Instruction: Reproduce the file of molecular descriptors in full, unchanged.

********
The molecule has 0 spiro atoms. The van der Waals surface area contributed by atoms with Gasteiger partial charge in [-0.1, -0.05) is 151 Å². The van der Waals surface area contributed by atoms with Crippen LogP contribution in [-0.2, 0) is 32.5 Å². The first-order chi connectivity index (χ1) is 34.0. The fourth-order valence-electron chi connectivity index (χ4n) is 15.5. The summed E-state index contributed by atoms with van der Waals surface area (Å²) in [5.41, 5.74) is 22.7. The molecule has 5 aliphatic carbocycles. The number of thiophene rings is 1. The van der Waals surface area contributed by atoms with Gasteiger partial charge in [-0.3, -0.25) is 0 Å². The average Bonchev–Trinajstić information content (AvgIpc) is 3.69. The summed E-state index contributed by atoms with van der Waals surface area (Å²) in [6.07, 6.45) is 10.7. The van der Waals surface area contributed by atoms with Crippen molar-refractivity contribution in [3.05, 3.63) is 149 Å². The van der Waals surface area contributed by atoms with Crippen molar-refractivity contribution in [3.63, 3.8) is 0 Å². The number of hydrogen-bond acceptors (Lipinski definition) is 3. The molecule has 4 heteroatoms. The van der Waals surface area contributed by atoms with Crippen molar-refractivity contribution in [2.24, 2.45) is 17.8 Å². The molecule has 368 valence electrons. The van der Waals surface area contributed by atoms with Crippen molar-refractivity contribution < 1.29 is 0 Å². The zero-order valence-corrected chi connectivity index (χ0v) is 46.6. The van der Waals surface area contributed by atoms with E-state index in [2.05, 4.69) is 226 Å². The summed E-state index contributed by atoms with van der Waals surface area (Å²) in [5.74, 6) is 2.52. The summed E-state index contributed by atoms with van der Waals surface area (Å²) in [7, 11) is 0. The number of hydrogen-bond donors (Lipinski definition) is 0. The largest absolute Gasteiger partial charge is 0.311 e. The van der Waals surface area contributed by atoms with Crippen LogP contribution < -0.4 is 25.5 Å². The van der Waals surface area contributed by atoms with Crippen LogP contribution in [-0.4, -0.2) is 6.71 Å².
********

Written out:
The molecule has 0 spiro atoms. The van der Waals surface area contributed by atoms with Gasteiger partial charge in [-0.1, -0.05) is 151 Å². The van der Waals surface area contributed by atoms with Crippen LogP contribution in [-0.2, 0) is 32.5 Å². The first-order chi connectivity index (χ1) is 34.0. The fourth-order valence-electron chi connectivity index (χ4n) is 15.5. The summed E-state index contributed by atoms with van der Waals surface area (Å²) in [5.41, 5.74) is 22.7. The molecule has 5 aliphatic carbocycles. The number of thiophene rings is 1. The van der Waals surface area contributed by atoms with Gasteiger partial charge in [-0.3, -0.25) is 0 Å². The average Bonchev–Trinajstić information content (AvgIpc) is 3.69. The summed E-state index contributed by atoms with van der Waals surface area (Å²) in [6.07, 6.45) is 10.7. The van der Waals surface area contributed by atoms with Crippen molar-refractivity contribution in [3.05, 3.63) is 149 Å². The van der Waals surface area contributed by atoms with Crippen molar-refractivity contribution in [3.63, 3.8) is 0 Å². The number of hydrogen-bond acceptors (Lipinski definition) is 3. The molecule has 4 heteroatoms. The van der Waals surface area contributed by atoms with Crippen molar-refractivity contribution in [2.24, 2.45) is 17.8 Å². The molecule has 368 valence electrons. The van der Waals surface area contributed by atoms with Crippen molar-refractivity contribution < 1.29 is 0 Å². The zero-order valence-corrected chi connectivity index (χ0v) is 46.6. The van der Waals surface area contributed by atoms with E-state index in [2.05, 4.69) is 226 Å². The summed E-state index contributed by atoms with van der Waals surface area (Å²) in [5.74, 6) is 2.52. The summed E-state index contributed by atoms with van der Waals surface area (Å²) in [7, 11) is 0. The number of hydrogen-bond donors (Lipinski definition) is 0. The largest absolute Gasteiger partial charge is 0.311 e. The van der Waals surface area contributed by atoms with Crippen LogP contribution < -0.4 is 25.5 Å². The van der Waals surface area contributed by atoms with Crippen LogP contribution in [-0.4, -0.2) is 6.71 Å².